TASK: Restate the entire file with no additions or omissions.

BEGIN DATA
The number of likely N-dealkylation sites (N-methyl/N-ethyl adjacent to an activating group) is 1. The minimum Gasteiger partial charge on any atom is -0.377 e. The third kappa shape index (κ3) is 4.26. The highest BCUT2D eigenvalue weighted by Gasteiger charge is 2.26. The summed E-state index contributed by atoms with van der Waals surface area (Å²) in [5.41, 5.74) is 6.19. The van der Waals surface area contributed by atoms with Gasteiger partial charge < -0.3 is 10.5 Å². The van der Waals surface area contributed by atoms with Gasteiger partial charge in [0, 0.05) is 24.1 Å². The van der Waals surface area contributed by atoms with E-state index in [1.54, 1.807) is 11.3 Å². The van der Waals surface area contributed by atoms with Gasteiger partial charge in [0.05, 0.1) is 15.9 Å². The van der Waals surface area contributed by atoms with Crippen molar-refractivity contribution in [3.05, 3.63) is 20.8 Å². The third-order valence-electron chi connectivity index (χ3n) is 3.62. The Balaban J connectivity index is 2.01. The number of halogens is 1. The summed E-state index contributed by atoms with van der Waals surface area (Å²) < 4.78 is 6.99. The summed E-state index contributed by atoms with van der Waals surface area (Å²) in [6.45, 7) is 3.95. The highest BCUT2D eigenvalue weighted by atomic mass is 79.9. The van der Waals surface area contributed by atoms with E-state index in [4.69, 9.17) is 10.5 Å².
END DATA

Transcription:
The number of likely N-dealkylation sites (N-methyl/N-ethyl adjacent to an activating group) is 1. The minimum Gasteiger partial charge on any atom is -0.377 e. The third kappa shape index (κ3) is 4.26. The highest BCUT2D eigenvalue weighted by Gasteiger charge is 2.26. The summed E-state index contributed by atoms with van der Waals surface area (Å²) in [5.41, 5.74) is 6.19. The van der Waals surface area contributed by atoms with Gasteiger partial charge < -0.3 is 10.5 Å². The van der Waals surface area contributed by atoms with Gasteiger partial charge in [0, 0.05) is 24.1 Å². The van der Waals surface area contributed by atoms with E-state index in [1.54, 1.807) is 11.3 Å². The van der Waals surface area contributed by atoms with Gasteiger partial charge in [0.05, 0.1) is 15.9 Å². The van der Waals surface area contributed by atoms with Crippen molar-refractivity contribution in [3.05, 3.63) is 20.8 Å². The third-order valence-electron chi connectivity index (χ3n) is 3.62. The Balaban J connectivity index is 2.01. The number of halogens is 1. The summed E-state index contributed by atoms with van der Waals surface area (Å²) < 4.78 is 6.99. The summed E-state index contributed by atoms with van der Waals surface area (Å²) in [6.45, 7) is 3.95. The highest BCUT2D eigenvalue weighted by atomic mass is 79.9. The van der Waals surface area contributed by atoms with E-state index in [4.69, 9.17) is 10.5 Å².